So, brother, if you find your will is stalled,

a trireme stilled in cytoplasmic seas,

if you don’t have the requisite x-y,

I know a woman who is man enough

to make her point by stabbing her own thigh,

a manic virago who understands

the hate of tyranny cannot be quenched,

as you must certain find out when she snuffs

the orange coals of her tongue in your pretty mouth.

The Muse I Married

The muse I married, my prophetess and seer,

who once arrested lightning from the gods,

now gossips at the fence with Kathy Kuhar;

sinks to her Slavic ankles in the backyard mud,

her hair tacked up with clothespins;

whinnies out I saids, she saids, he saids

and clucks about the Devlin girl’s behavior.

The mad, divining bride who shook in fits

when random gales of gods blew through her,

now hikes up her skirts at every chance she gets

and dances to amuse the neighbor girls.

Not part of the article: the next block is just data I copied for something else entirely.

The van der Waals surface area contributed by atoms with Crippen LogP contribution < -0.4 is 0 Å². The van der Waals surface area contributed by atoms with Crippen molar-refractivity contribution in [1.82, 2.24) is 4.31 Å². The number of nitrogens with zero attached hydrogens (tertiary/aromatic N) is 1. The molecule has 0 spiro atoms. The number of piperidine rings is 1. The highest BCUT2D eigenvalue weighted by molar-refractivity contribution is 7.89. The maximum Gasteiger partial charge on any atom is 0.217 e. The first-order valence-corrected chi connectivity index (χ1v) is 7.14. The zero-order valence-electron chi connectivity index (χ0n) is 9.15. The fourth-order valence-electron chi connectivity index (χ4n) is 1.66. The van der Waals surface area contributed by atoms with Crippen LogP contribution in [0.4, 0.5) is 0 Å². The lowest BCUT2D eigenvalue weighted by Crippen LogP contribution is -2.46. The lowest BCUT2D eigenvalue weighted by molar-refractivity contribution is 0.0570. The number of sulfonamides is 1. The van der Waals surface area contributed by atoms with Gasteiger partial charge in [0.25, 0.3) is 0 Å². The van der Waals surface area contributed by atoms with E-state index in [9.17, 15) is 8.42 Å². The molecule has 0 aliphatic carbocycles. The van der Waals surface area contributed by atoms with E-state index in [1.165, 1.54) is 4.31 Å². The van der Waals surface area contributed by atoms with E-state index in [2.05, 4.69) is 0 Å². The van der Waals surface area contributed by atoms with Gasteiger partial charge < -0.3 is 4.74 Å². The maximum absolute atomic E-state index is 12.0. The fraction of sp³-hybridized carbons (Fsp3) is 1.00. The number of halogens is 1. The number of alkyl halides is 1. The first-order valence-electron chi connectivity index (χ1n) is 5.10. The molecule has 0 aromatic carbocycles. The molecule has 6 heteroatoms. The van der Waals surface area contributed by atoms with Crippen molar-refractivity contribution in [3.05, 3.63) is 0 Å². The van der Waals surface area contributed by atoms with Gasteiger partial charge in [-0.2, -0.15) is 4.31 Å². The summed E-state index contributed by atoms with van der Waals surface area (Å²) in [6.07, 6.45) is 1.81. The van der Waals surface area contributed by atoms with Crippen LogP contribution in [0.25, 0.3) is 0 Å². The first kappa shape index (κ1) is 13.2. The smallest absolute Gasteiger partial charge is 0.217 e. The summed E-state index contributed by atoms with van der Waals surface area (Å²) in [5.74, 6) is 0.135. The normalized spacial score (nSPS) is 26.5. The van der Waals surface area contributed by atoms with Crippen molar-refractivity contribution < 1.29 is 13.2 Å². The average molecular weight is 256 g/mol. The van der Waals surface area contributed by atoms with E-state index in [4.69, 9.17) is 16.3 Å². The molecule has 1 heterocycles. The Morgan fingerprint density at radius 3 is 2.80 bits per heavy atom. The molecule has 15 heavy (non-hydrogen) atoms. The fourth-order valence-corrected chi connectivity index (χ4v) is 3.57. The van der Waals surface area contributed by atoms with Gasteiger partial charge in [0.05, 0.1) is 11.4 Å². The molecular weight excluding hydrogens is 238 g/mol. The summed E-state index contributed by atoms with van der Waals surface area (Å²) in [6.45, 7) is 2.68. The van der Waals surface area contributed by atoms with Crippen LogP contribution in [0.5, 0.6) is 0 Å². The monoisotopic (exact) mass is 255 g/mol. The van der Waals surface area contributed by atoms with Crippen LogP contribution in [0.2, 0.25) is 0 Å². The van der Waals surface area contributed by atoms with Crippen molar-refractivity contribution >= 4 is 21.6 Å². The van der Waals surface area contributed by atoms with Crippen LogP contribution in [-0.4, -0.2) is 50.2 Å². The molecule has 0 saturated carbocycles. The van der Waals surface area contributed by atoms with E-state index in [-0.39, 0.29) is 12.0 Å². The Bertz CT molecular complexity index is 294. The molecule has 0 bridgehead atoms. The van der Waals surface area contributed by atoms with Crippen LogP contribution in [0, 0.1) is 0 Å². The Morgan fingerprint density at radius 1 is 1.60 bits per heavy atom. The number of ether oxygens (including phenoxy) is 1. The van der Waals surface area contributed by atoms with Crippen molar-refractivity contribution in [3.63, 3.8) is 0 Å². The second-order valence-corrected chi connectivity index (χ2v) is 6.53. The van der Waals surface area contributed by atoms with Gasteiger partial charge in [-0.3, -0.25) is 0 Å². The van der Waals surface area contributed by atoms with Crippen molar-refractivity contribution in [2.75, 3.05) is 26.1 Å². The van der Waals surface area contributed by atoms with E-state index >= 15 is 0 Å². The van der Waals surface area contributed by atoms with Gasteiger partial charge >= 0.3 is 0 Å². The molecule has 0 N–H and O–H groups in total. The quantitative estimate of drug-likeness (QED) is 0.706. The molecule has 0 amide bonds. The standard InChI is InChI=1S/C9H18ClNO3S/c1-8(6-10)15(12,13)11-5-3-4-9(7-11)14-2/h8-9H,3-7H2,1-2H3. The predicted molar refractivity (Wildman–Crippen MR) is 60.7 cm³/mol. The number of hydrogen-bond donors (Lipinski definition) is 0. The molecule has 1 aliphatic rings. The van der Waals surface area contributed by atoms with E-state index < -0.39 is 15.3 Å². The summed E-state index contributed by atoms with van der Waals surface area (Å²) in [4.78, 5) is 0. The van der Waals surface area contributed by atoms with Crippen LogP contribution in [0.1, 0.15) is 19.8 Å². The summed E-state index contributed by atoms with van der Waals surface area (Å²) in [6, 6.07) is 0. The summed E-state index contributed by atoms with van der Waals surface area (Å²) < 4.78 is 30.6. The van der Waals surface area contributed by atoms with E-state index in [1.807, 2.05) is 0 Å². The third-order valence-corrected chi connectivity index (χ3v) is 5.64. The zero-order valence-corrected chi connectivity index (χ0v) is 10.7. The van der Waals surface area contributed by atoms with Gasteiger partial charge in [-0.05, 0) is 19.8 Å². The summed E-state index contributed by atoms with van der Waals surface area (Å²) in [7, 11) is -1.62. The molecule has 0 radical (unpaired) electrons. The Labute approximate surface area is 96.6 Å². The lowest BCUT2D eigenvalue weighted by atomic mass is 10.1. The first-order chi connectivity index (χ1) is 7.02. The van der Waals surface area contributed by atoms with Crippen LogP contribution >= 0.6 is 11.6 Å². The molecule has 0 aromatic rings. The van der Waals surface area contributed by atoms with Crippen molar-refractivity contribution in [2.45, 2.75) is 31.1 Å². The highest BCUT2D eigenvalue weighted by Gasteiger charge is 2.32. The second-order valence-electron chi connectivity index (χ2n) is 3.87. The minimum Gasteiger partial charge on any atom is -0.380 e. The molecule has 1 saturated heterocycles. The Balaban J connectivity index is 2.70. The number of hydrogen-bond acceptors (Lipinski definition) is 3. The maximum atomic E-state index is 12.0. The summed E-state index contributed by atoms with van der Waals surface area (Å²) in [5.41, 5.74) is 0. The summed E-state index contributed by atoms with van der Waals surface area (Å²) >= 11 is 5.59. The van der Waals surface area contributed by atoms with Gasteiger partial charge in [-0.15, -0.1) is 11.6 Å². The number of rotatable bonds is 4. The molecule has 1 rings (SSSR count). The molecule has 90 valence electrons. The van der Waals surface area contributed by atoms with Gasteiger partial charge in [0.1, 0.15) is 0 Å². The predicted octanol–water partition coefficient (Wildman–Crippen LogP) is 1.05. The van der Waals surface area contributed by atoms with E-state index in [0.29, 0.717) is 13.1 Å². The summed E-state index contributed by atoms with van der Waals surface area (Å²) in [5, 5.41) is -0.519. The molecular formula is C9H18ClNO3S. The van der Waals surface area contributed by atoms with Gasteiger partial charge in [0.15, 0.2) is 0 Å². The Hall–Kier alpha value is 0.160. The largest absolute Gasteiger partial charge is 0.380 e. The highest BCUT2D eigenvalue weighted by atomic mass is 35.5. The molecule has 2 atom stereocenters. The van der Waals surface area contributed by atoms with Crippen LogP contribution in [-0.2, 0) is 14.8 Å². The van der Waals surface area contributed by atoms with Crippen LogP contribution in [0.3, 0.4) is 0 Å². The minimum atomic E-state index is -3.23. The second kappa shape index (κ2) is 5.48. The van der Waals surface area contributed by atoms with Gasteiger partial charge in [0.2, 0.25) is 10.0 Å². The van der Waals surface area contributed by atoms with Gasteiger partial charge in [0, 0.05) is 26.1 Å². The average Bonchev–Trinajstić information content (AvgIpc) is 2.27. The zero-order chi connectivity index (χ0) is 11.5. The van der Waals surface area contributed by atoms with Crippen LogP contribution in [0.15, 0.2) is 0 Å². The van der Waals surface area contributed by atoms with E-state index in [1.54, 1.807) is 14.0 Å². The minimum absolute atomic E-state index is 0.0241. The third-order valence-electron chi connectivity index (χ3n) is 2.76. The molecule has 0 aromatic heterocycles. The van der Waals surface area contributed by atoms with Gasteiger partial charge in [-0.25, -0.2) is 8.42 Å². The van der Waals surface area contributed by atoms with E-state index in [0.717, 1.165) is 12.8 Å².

Oh where is inspiration when the crazed

Cassandra of North Sawdust Drive

who stood upon a scaffolding of stars and seas

and screeched out oracles

now snores in front of flinty television skies,

her eyes rolled back like clamshells,

while I warm coffee from the day before

and pack the children’s lunchpails?

Oh where is inspiration when the mad suburban sibyl

who, frenzied, read the flights of birds,

hair scratching like barbed wire at the sky,

now gabbles on and on and on and on

with recipes for budget-saving chicken,

bawling halfway up and down our street in self-congratulations,

giddy with the noise of her own tongue?

Or have the gods themselves descended

to shouting out the weather and trifling cures for head lice,

to recipes for scouring sinks and haggling over prices,

to meddling with a pretty girl’s fall from grace?

The gods, I know, will always speak in riddles,

which we may never understand.

But must I scribble down this silly hinny’s chatter

to catch at the divine wind?

Astyanax in Dactyls

Hiding in bellies of airplanes, the wicks of their eyes soaked in petrol, the